The City of Oakland, California joins a host of other communities exploring public banking.
In response to long-term economic instability and disappointment with the mainstream banking system, the Oakland City Council voted Tuesday to investigate a public banking feasibility study funded by money left over from the Goldman Sachs Debarment Proceedings.
The resolution, co-sponsored by Councilmembers Kaplan, Kalb, and Guillen, also directs city staff to solicit input from community stakeholders about the feasibility study, including suggestions of potential contractors and funding sources. Additionally, it instructs city staff to consider the feasibility of an Oakland-specific public bank and proposes the possibility of partnering with other jurisdictions to form a regional bank.
According to Sheng Thao, Chief of Staff for Councilmember Kaplan, the creation of a public bank offers the possibility of achieving multiple policy objectives, including stimulating economic development, spurring job creation, reducing municipal debt service, and expanding the tax base through direct, long-term local lending at below-market rates.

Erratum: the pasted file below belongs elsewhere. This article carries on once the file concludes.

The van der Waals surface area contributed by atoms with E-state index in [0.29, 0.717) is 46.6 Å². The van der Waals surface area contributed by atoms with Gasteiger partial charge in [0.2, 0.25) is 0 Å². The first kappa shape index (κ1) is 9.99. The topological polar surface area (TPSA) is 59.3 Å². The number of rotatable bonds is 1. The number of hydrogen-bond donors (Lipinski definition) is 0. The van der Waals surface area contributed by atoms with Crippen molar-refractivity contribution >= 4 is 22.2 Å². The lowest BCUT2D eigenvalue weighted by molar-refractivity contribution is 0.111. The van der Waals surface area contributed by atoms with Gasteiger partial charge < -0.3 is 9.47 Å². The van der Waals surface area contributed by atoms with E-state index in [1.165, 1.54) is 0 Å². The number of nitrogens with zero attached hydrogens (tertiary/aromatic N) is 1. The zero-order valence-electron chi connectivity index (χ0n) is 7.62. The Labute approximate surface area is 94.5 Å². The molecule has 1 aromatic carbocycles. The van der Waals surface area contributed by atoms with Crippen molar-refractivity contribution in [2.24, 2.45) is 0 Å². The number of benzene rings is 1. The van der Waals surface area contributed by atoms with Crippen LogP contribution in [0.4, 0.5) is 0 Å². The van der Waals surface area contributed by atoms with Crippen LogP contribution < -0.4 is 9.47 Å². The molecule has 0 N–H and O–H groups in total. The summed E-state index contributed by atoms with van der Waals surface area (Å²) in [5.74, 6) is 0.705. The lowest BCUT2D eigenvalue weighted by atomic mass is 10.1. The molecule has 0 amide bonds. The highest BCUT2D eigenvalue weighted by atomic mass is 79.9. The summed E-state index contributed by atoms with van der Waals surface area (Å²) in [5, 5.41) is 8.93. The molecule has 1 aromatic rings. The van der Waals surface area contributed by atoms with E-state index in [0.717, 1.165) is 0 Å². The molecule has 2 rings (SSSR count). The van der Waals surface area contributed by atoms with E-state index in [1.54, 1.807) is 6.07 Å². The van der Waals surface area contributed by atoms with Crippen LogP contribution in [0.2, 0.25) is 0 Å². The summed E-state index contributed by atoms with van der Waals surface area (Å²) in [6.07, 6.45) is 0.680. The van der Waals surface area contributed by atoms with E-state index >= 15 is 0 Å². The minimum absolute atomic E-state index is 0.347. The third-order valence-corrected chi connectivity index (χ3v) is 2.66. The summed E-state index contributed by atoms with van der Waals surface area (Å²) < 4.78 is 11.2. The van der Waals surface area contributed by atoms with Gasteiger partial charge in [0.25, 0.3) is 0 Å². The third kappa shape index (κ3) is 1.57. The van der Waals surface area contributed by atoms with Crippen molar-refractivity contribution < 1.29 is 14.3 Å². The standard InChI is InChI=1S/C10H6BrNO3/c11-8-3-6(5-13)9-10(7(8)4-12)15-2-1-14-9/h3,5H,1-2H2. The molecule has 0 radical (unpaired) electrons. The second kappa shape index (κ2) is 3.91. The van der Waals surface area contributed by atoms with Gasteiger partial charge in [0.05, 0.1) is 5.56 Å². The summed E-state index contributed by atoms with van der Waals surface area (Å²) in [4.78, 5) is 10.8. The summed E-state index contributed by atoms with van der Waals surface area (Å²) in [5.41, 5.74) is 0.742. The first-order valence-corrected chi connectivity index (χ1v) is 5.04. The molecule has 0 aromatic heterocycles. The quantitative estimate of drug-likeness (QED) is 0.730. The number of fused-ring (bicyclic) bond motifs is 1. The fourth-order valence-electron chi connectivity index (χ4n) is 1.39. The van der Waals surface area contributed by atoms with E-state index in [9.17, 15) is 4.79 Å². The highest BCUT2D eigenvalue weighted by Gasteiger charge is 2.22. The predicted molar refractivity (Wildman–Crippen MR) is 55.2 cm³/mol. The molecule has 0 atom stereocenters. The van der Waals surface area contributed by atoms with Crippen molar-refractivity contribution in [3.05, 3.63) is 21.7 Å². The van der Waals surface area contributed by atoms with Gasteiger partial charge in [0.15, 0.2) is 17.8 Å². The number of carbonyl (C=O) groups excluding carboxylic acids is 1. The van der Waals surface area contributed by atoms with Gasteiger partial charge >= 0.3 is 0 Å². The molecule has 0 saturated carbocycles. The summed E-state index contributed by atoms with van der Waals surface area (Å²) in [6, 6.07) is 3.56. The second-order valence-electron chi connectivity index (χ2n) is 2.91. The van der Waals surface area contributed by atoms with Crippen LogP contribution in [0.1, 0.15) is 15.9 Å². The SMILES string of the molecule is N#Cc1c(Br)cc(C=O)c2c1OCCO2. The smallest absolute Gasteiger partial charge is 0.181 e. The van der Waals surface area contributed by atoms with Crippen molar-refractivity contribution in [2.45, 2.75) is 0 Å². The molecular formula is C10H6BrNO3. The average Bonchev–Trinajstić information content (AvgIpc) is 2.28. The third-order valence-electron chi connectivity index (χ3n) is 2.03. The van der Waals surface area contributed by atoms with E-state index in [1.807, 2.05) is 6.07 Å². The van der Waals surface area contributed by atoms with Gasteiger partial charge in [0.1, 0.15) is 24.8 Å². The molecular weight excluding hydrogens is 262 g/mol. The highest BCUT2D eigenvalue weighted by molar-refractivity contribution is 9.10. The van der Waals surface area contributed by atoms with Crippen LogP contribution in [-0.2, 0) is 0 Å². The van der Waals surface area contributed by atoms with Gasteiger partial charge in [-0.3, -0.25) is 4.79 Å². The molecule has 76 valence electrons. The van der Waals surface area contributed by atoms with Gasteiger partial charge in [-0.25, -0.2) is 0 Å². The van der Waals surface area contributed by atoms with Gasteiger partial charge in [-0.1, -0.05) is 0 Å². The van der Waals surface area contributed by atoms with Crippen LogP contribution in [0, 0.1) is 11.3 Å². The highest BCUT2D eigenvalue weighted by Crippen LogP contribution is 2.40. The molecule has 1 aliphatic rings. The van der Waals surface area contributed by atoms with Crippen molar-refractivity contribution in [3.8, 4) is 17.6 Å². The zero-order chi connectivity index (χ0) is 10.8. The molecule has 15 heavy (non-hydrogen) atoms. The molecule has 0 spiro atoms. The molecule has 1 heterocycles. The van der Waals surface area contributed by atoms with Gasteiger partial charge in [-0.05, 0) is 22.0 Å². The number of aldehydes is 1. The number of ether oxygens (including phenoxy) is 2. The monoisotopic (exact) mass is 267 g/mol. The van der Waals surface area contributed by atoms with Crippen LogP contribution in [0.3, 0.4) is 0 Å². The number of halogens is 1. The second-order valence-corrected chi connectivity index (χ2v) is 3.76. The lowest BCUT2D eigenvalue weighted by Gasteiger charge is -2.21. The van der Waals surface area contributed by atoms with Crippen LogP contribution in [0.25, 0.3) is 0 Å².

The members of the Finance Committee unanimously passed Councilmember Kaplan’s resolution calling for the city administrator to look into the process of establishing a public bank.
"I was thrilled to see the outpouring of support for public banking,” Kaplan says.“Passing this resolution at the next City Council meeting marks an important first step in the process of investigating public banking for the City of Oakland or larger region, including its benefits for our budget and its wider societal impacts."
Kaplan’s resolution will be considered at the Tuesday, November 29th City Council meeting, which begins at 5:30PM at Oakland City Hall.